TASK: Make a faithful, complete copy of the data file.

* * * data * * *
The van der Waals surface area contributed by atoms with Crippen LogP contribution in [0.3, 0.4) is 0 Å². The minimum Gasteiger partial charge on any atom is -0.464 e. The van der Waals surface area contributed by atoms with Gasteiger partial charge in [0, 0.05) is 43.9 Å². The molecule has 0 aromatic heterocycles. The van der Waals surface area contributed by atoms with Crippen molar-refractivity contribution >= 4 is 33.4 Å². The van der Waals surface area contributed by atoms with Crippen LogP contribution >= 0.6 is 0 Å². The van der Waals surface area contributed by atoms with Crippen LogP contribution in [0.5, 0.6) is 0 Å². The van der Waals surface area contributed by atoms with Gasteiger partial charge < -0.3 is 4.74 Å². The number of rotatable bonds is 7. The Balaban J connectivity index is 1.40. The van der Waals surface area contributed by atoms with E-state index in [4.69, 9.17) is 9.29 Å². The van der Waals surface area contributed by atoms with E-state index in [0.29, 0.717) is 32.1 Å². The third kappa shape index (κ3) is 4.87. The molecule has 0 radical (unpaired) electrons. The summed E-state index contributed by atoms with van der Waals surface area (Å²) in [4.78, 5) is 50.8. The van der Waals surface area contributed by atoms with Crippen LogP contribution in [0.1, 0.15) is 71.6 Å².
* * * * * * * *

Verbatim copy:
The van der Waals surface area contributed by atoms with Crippen LogP contribution in [0.3, 0.4) is 0 Å². The minimum Gasteiger partial charge on any atom is -0.464 e. The van der Waals surface area contributed by atoms with Gasteiger partial charge in [0, 0.05) is 43.9 Å². The molecule has 0 aromatic heterocycles. The van der Waals surface area contributed by atoms with Crippen molar-refractivity contribution >= 4 is 33.4 Å². The van der Waals surface area contributed by atoms with Crippen LogP contribution >= 0.6 is 0 Å². The van der Waals surface area contributed by atoms with Crippen LogP contribution in [0.5, 0.6) is 0 Å². The van der Waals surface area contributed by atoms with Gasteiger partial charge < -0.3 is 4.74 Å². The number of rotatable bonds is 7. The Balaban J connectivity index is 1.40. The van der Waals surface area contributed by atoms with E-state index in [4.69, 9.17) is 9.29 Å². The van der Waals surface area contributed by atoms with E-state index in [0.29, 0.717) is 32.1 Å². The third kappa shape index (κ3) is 4.87. The molecule has 0 radical (unpaired) electrons. The summed E-state index contributed by atoms with van der Waals surface area (Å²) in [4.78, 5) is 50.8. The van der Waals surface area contributed by atoms with Crippen LogP contribution in [0.1, 0.15) is 71.6 Å².